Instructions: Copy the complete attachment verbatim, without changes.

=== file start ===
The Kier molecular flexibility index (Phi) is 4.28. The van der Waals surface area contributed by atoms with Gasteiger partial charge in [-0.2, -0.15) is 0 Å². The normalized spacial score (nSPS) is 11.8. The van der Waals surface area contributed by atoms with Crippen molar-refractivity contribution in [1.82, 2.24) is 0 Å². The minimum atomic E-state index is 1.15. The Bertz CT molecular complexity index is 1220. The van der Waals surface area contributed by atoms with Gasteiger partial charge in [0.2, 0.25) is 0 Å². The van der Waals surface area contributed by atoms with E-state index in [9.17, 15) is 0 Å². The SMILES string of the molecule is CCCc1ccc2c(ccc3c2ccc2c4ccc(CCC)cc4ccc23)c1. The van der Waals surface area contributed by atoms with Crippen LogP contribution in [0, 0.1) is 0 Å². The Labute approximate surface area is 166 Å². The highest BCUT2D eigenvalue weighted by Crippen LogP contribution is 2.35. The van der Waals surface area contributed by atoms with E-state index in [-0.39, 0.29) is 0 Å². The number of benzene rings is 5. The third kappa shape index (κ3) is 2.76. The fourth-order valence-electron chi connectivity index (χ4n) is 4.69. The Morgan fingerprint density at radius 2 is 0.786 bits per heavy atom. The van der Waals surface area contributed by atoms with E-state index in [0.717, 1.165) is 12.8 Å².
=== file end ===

The Kier molecular flexibility index (Phi) is 4.28. The van der Waals surface area contributed by atoms with Gasteiger partial charge in [-0.2, -0.15) is 0 Å². The normalized spacial score (nSPS) is 11.8. The van der Waals surface area contributed by atoms with Crippen molar-refractivity contribution in [1.82, 2.24) is 0 Å². The minimum atomic E-state index is 1.15. The Bertz CT molecular complexity index is 1220. The van der Waals surface area contributed by atoms with Gasteiger partial charge in [0.2, 0.25) is 0 Å². The van der Waals surface area contributed by atoms with E-state index in [9.17, 15) is 0 Å². The SMILES string of the molecule is CCCc1ccc2c(ccc3c2ccc2c4ccc(CCC)cc4ccc23)c1. The van der Waals surface area contributed by atoms with Crippen LogP contribution in [0, 0.1) is 0 Å². The Labute approximate surface area is 166 Å². The highest BCUT2D eigenvalue weighted by Crippen LogP contribution is 2.35. The van der Waals surface area contributed by atoms with E-state index in [-0.39, 0.29) is 0 Å². The number of benzene rings is 5. The third kappa shape index (κ3) is 2.76. The fourth-order valence-electron chi connectivity index (χ4n) is 4.69. The Morgan fingerprint density at radius 2 is 0.786 bits per heavy atom. The van der Waals surface area contributed by atoms with E-state index in [0.717, 1.165) is 12.8 Å².